We toasted our dolphin watching with another beach beer and huge crab sandwiches at the stunning Driftwood Café right on Archirondel Beach, run by a local fishing couple.

We stayed at the Club Hotel And Spa in St Helier, which was perfectly located, both within walking distance of the ferry terminal and halfway along the south coast.

The Club Hotel is a 5H property, which made me nervous with a small child in tow, but it couldn’t have been less stuffy.

My son looked forward to walking through the lobby every day as the staff greeted him with big smiles and examined with impressive interest every pebble or shell he discovered.

Secret tunnels

The same applies to the on-site Michelin-starred restaurant Bohemia.

They served our preschoolers fish and chips with a twist usually reserved for lesser royals, while my friend and I dined on locally sourced treats including potato mille-feuille (with Jersey Royals, natch), prawn panna cotta and French whites Asparagus with seaweed butter.

The rooms were nice and spacious and the icing on the cake was the spa with a spacious pool which was absolute luxury considering we were also at the beach every day.

Of course, Jersey isn’t just about the beaches.

The island’s proximity to France means it is full of history.

Jersey and Guernsey were the only parts of the British Empire occupied by the Nazis during World War II, and the Germans built secret tunnels to defend themselves against Allied forces.

The island also has fortifications from the Napoleonic Wars and the English Civil War, but our favorite was the 13th-century Mont Orgueil Castle, where exhibitions tell stories about life within the walls over the years.

What made our visit even more special was the dressing room, where both adults and children can dress up as knights, jesters and princesses to explore the castle.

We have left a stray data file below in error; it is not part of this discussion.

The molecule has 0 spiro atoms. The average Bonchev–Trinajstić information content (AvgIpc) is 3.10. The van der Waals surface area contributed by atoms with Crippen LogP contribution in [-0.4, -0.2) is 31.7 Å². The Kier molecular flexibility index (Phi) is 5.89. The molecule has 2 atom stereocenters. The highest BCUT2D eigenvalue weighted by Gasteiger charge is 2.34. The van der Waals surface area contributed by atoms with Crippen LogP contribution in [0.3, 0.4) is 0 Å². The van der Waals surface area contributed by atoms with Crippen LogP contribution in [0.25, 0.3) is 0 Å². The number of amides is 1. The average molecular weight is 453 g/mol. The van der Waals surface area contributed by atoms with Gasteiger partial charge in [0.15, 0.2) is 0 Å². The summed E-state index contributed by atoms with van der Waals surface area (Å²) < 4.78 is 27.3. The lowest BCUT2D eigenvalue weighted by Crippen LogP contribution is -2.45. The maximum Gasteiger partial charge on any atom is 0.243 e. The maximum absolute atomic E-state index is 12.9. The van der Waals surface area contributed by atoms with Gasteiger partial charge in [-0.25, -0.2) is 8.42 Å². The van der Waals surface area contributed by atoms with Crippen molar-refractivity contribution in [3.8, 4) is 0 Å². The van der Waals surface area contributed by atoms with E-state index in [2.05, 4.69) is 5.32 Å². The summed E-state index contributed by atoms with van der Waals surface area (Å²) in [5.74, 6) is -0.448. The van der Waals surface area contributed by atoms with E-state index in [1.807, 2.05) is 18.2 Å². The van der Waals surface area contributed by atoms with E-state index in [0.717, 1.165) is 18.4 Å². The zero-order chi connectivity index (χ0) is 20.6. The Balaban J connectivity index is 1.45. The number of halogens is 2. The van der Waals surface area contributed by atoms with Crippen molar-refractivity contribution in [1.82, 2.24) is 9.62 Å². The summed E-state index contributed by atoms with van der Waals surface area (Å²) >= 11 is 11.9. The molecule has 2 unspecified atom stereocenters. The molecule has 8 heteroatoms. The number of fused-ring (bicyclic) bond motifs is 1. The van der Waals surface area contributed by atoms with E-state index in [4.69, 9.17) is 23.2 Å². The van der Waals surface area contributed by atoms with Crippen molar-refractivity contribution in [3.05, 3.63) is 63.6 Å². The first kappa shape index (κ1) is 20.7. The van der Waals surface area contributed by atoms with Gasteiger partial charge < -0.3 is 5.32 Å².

It was great fun pretending to fire a cannon over the city walls dressed as a knight.

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In fact, the entire trip was.

When it comes to a family vacation, you’ll be hard-pressed to find anything better.

Jersey is dotted with fortifications from the Napoleonic Wars and the English Civil War

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Jersey is dotted with fortifications from the Napoleonic Wars and the English Civil WarCredit: Supplied
Visit Britain's southernmost lighthouse, Corbiere

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Visit Britain’s southernmost lighthouse, CorbierePhoto credit: Shutterstock

GO: Jersey

GET THERE: Condor Ferries costs from £85 one way from Poole to Jersey for a car and two passengers.

To book, see condoferries.co.uk

STAY THERE: Rooms at The Club Hotel & Spa in St Hellier, Jersey start from £146 per night for a deluxe double room with breakfast.

To book, visit theclubjersey.com

MORE INFO: See Jersey.com

Russell Falcon

Russell Falcon is a USTimesPost U.S. News Reporter based in London. His focus is on U.S. politics and the environment. He has covered climate change extensively, as well as healthcare and crime. Russell Falcon joined USTimesPost in 2023 from the Daily Express and previously worked for Chemist and Druggist and the Jewish Chronicle. He is a graduate of Cambridge University. Languages: English. You can get in touch with me by emailing russellfalcon@ustimespost.com.